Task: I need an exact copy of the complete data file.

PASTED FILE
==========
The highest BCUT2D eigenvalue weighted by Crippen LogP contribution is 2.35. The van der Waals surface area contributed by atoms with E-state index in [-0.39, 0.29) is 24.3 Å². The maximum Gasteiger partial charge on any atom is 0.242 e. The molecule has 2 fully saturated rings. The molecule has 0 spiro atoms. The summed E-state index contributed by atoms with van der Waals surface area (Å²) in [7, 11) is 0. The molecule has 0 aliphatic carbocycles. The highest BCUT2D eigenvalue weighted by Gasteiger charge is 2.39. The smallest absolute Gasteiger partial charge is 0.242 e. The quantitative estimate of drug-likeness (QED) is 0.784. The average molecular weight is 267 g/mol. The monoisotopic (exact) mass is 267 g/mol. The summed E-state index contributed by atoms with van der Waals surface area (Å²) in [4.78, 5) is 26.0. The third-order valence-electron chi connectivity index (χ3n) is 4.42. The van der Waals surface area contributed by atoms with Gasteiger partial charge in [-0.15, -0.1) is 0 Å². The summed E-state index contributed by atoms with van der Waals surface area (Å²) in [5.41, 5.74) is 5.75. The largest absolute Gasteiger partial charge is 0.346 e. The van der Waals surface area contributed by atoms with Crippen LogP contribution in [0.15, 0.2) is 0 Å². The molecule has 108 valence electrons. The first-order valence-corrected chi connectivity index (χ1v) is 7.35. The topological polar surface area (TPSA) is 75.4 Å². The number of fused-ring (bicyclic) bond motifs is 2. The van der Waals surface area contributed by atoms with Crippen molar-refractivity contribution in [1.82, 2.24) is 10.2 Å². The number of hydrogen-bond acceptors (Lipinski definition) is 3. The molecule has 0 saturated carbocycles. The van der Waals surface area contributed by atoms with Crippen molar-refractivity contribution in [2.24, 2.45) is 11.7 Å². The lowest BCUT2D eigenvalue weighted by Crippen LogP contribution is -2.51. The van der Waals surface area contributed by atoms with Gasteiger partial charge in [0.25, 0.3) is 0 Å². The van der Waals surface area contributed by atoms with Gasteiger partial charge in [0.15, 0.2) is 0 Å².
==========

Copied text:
The highest BCUT2D eigenvalue weighted by Crippen LogP contribution is 2.35. The van der Waals surface area contributed by atoms with E-state index in [-0.39, 0.29) is 24.3 Å². The maximum Gasteiger partial charge on any atom is 0.242 e. The molecule has 2 fully saturated rings. The molecule has 0 spiro atoms. The summed E-state index contributed by atoms with van der Waals surface area (Å²) in [7, 11) is 0. The molecule has 0 aliphatic carbocycles. The highest BCUT2D eigenvalue weighted by Gasteiger charge is 2.39. The smallest absolute Gasteiger partial charge is 0.242 e. The quantitative estimate of drug-likeness (QED) is 0.784. The average molecular weight is 267 g/mol. The monoisotopic (exact) mass is 267 g/mol. The summed E-state index contributed by atoms with van der Waals surface area (Å²) in [4.78, 5) is 26.0. The third-order valence-electron chi connectivity index (χ3n) is 4.42. The van der Waals surface area contributed by atoms with Gasteiger partial charge in [-0.15, -0.1) is 0 Å². The summed E-state index contributed by atoms with van der Waals surface area (Å²) in [5.41, 5.74) is 5.75. The largest absolute Gasteiger partial charge is 0.346 e. The van der Waals surface area contributed by atoms with Crippen LogP contribution in [0.15, 0.2) is 0 Å². The molecule has 108 valence electrons. The first-order valence-corrected chi connectivity index (χ1v) is 7.35. The topological polar surface area (TPSA) is 75.4 Å². The number of fused-ring (bicyclic) bond motifs is 2. The van der Waals surface area contributed by atoms with Crippen molar-refractivity contribution in [1.82, 2.24) is 10.2 Å². The number of hydrogen-bond acceptors (Lipinski definition) is 3. The molecule has 0 saturated carbocycles. The van der Waals surface area contributed by atoms with Crippen molar-refractivity contribution in [2.24, 2.45) is 11.7 Å². The lowest BCUT2D eigenvalue weighted by Crippen LogP contribution is -2.51. The van der Waals surface area contributed by atoms with Gasteiger partial charge in [0.25, 0.3) is 0 Å². The van der Waals surface area contributed by atoms with Gasteiger partial charge in [0.15, 0.2) is 0 Å².